Developer(s) – Epic Games
Publisher(s) – Microsoft Game Studios
Designer(s) – Cliff Bleszinski
Producer(s) – Rod Fergusson
PEGI – 18
Released back in 2006 to widespread critical acclaim from both gamers and reviewers alike, Gears of War went from a beloved third-person shooter to go on and spawn a huge system-selling franchise for Microsoft, with 5 main entries in the series and 2 spin-off titles thus far. Out of the original three games, to me, the original still remains the best, as it delivered the best in every aspect that the next two games would both fall short on and failed to expand on at the same time. The original game remains a seventh-generation classic and for good reason.
Graphics – 9.5/10
The first thing to notice is the visuals, which stood out as not only technically marvelous, doing incredibly to show off early on what the Xbox 360 was capable of graphics-wise, but out of the original three games, it also does best to perpetuate the inexplicably wonderful sense of dread that the series came to be known for, literally from the start of the game, as it begins in a dank prison cell with a history of violence. The settings are also incredibly diverse, and although it can be argued that the settings of the second game were possibly more so, in my opinion, the first still did better to set the tone of the entire series. It definitely does this better than the third game, and the settings are still more diverse than that of Gears 3.
Gameplay – 8/10
In its basic design, Gears of War, as well as every other main entry in the series, is a third-person shooter involving blasting through hordes of alien enemies, limited to just the Locusts in the first game, as well as finding strategic cover to become protected from enemy fire, and subsequently advancing through each phase of the story, as well as there being a very progressive online multiplayer mode. There’s not much to the series in general than that, and that’s why in my opinion, the following games in the series failed to impress me as such as what should come to be expected from sequels, but as this was the first, it seemed less disappointing, and it was a relatively new style of play at the time of when it came out. It was a breath of fresh back in 2006 to play a game structured like this after the market had become firmly oversaturated with FPS games throughout the sixth generation.
Controls – 10/10
The game’s movement controls and shooting mechanics were also very crisp and fluent, even for what was at that time a relatively new idea. Though it had borrowed from games like Resident Evil 4, Kill Switch and Second Sight, Gears of War, in my opinion, did a lot of the same things bigger, better, and all at once, and it made for a far superior game; not only in terms of controls but in terms of overall quality as well.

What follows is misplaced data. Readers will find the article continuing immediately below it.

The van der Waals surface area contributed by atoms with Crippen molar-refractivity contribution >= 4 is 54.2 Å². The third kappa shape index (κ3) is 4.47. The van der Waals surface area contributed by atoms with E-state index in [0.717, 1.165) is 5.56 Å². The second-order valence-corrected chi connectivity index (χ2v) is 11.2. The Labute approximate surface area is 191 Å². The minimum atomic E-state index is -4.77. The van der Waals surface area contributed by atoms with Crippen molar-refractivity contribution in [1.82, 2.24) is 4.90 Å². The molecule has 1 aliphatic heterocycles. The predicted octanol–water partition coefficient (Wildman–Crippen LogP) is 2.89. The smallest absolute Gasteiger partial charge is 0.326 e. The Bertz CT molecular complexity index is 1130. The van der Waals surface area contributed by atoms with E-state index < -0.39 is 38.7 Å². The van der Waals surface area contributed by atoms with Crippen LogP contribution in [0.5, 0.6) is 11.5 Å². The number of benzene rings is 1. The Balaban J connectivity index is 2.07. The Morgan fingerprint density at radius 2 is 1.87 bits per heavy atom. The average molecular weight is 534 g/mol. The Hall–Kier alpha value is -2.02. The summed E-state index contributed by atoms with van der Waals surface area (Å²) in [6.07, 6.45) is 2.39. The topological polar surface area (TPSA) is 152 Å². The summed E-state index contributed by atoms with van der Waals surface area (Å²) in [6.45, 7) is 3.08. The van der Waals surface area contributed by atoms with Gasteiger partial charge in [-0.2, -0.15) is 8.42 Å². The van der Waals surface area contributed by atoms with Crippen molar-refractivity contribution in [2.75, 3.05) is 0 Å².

Lifespan – 6/10
Lasting around 5 to 6 hours, the lifespan of the game is not great, but at the time, it was just about tolerable since it seemed inevitable after playing that there would be a sequel or two. The lifespan of each game remained there about the same, and so later entries seemed much more disappointing than this because of that, but regarding the first game, the amount of time seems more acceptable; though not outstanding. There could have been a lot more added to the first game to make it last even longer outside of the small side quests of collecting the cog tags.
Storyline – 8/10
The story of Gears of War centers around Marcus Fenix, a soldier fighting an interplanetary war between humanity and an alien race known as the locusts for the human faction known as the Coalition of Ordered Governments, or COG. After recently being reinstated into COG following his prior court marshaling, he is joined by his best friend Dominic Santiago, as well as a contingency of other COG soldiers, to continue the fight against the locusts and one of their highest-ranking leaders General Raam. The first game contains a lot fewer emotionally charged scenes than what the next two games would bring, however, to me, it still has the best story, since it accommodates for the lack of the tragedy element with things such as horror, mystery, and build-ups of tension. For example, the sequence in which the team is being chased around by the berserker remains my favorite moment in the series to date.
Originality – 8/10
Though again, the series would seem far less unique as time went on, since the developers seemed far too reluctant to switch things up to any great extent (at least with Gears 2 and 3 anyway), the first game was far more unique at the time because it was an idea that had yet to be expanded upon with future games that played out similarly to it, such as Uncharted and Mass Effect. The first Gears of War set a trend throughout the seventh generation that was welcomed with open arms by gamers, and for a game that’s able to do that, you can’t help but consider it a unique experience.
Overall the first Gears of War is most definitely the best entry in the original trilogy. It’s fun to play with a decent story, and though it doesn’t last as long as what it had the potential to (along with the next 2 games), there is a fair amount of fun to be had for the short time it lasts.